For another, when we do open up, we always run the risk of “armchair quarterbacks” (or in our case, armchair horse trainers who have never met us or our horses) at best offering comment after comment of unsolicited advice and at worst dragging us all over the web for perceived failures as horsepeople. (The story of the Chronicle blogger who received physical threats over email for her bit choices which she had kindly explained in a previous article always comes to mind.)
If you’re wondering where this is going, allow me to explain. Regular Horse Nation readers who don’t miss many stories may wonder what happened to my “original” cow pony, Red, the copper-penny chestnut with the blaze who starred in so many of my previous editorials and stories. Red’s still around, turned out for the winter as has become our custom once I realized he was the kind of horse who liked being in a program and did not appreciate random rides here and there when I could grab a break in the weather.
I may have alluded to Red’s various “issues” indirectly in the past: I found out (the hard way, of course) that he could not tie, as he would pull back from time to time dramatically in full panic (yes, including on a blocker ring, with such force that when he was eventually free of the ring he would fall down). We learned to ground tie. I learned to read his body language like I’ve never had to read a horse before, sensing tension that would escalate into an explosion in seconds. I learned to saddle him carefully, repeating slow belly lifts and releases with the cinch until he would sigh and relax, gradually tightening the cinch over ten or fifteen minutes.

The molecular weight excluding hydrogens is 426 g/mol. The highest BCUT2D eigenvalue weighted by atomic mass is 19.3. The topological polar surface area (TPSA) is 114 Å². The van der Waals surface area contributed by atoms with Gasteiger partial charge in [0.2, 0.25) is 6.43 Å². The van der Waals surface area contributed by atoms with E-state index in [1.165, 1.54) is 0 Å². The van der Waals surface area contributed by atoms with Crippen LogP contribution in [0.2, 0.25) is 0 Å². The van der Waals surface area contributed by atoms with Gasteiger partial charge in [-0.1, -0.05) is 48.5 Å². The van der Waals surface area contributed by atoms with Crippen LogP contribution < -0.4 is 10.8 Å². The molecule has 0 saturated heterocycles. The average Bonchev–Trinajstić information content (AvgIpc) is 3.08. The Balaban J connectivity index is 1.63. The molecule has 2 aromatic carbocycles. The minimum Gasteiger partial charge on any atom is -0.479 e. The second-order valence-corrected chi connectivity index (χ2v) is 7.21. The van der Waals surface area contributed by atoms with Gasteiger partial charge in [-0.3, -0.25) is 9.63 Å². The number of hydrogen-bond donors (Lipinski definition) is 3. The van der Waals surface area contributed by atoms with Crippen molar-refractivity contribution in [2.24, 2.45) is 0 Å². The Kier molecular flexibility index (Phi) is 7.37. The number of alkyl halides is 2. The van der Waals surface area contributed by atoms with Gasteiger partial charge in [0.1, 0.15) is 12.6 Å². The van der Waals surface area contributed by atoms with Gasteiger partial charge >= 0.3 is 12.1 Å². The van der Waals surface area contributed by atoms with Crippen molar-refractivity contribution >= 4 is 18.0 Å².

His tack fit well; he had no apparent soreness or physical issues. He would simply be there with me happily, standing quietly ground-tied while I got him ready to ride, until suddenly he wasn’t — the panic would set in and the sweet Red that I knew would be gone, replaced by an explosion shooting backwards as a matter of course. Whether he was mentally recalling some past trauma that happened or experiencing a sudden physical pain I could not trace, I might never know.
I realize that horses don’t do things for no reason at all, and there’s always a trigger of some sort, even if it’s not readily apparent. Red’s been seen by a vet and given a clean bill of health; in all other ways, he is the picture of a happy, healthy animal. Remember what I said before about opening ourselves up to internet commentary? This one’s a doozy: who wants to proclaim to readers that they have a horse who panics, and they can’t figure out why or how to help?
While part of me tells myself that simply turning Red out and moving on to another horse is giving up, another part of me remembers that horses don’t have goals. They don’t think about their job or career track. They don’t worry about what the internet thinks of them; they worry about the next good patch of grass and playing face-tag with their buddies. Red was happy to go chase cows; he’s equally happy to stand around and eat with his friends. He’s a horse, after all.
What I didn’t realize is how much Red had trained me to walk on glass. The slightest tension in Jobber makes me instantly alert, anticipating a total meltdown (even though Red has never once had a “panic attack” under saddle). If Jobber looks wide-eyed at something for a moment, whether it’s a new piece of farm equipment or a cow off in the distance, I find myself braced for an explosion. Jobber has never bolted or reared; he’s spooked at things like ducks and my idiot dog leaping suddenly out of a ditch, but it’s a balanced, polite, quickly-brought-under-control spook. Red taught me a lot of things as a horseperson, but he also put me on a hair trigger.
It’s not fear or anxiety — saddling up Jobber and going for a ride is still the high point of my day, every day. But living my horse life waiting for the other shoe to drop is a tough way to live. The greatest lesson in patience so far in this retraining experience hasn’t been with Jobber or the weather — it’s been learning to be patient with myself. And every day I’m beyond grateful for this good-minded Thoroughbred to show me the way.
Follow Jobber Bill’s progress into the western world right here on Horse Nation with plenty of updates to come! Jobber Bill also now has his own Facebook page where you can get more frequent updates. Go OTTBs, and go riding.